Grün, E., M. Baguhl, D.P. Hamilton, R. Riemann, H.A. Zook,
S.F. Dermott, H. Fechtig, B.A. Gustafson, M.S. Hanner, M. Horanyi,
K.K. Khurana, J. Kissel, M. Kivelson B.-A. Lindblad, D. Linkert, G.
Linkert, I. Mann, J.A.M. McDonnell, G.E. Morfill, C. Polanskey, G.
Schwehm, and R. Srama 1996.
Constraints from Galileo observations on the origin of jovian dust
streams. Nature, 381, 395-398.
On approach to Jupiter in 1992, the dust detector aboard the Ulysses
spacecraft began sensing dust streams: high rate bursts of submicron
sized particles traveling in the same direction. In total, eleven dust
streams were identified*1, and their arrival directions strongly
suggested that the source of this unexpected phenomenon lay in the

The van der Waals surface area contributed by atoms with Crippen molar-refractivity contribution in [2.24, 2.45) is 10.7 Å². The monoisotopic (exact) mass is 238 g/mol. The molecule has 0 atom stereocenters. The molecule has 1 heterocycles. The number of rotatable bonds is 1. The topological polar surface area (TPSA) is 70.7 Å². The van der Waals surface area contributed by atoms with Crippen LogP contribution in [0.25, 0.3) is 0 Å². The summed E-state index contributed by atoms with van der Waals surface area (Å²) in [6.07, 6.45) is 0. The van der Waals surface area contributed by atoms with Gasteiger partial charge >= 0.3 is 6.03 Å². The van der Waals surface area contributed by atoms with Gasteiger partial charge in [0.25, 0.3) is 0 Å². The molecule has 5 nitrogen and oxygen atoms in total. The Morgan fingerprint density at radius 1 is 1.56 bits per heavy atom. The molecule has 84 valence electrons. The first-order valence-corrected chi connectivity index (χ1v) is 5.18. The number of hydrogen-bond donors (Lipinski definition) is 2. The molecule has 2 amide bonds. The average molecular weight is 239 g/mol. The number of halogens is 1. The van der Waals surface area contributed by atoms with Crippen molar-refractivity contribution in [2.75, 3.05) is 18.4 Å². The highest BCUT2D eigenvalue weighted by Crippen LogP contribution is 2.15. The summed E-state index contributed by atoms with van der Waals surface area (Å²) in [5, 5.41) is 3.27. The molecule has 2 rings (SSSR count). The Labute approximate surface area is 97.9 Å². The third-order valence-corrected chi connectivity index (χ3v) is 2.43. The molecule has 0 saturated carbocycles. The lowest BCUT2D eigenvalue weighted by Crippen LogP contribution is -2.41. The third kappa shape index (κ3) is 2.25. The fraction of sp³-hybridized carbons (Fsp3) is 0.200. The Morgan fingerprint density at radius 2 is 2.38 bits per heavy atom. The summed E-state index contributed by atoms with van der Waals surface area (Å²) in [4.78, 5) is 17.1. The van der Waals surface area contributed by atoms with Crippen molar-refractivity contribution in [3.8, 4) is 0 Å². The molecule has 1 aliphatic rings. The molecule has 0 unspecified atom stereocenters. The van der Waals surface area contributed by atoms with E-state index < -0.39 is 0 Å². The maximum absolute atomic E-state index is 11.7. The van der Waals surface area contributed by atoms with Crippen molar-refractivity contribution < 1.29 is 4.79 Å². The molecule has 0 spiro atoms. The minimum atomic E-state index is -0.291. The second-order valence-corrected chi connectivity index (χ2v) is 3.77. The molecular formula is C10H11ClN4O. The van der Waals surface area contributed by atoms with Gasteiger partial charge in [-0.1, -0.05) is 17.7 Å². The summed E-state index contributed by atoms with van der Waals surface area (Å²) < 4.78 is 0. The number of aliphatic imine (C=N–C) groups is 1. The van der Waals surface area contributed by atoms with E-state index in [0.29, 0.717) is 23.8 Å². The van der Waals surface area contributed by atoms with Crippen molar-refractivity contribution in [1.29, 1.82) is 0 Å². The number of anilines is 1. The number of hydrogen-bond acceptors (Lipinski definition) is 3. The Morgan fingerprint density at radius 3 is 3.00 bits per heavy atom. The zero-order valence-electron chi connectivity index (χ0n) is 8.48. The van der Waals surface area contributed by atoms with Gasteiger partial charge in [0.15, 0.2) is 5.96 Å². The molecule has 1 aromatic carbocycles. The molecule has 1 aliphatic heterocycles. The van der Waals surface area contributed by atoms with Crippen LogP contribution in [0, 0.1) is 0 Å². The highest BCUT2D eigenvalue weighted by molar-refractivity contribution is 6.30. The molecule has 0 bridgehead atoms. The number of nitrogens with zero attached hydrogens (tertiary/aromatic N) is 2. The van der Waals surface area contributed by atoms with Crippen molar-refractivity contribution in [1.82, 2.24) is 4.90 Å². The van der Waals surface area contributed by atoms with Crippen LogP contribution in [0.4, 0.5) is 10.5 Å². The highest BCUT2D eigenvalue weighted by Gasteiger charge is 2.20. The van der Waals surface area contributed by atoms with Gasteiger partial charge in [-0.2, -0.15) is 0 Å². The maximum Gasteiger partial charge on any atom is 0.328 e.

jovian system. The streams arrived periodically; before the Jupiter
flyby streams were detected every two weeks, while afterwards a one-
month periodicity was evident. Three possible sources of dust streams
have been proposed: comet Shoemaker-Levy 9*2, Jupiter's gossamer
ring*3, and the volcanoes on Jupiter's satellite Io*4, but definitive
evidence favoring one model has been elusive. Here we report on new
dust stream measurements by Galileo, which confirm a jovian source. In
addition to streams, the Galileo spacecraft also recorded three
intense dust storms of month-long duration with impact rates up to 10
times higher than those observed by Ulysses.
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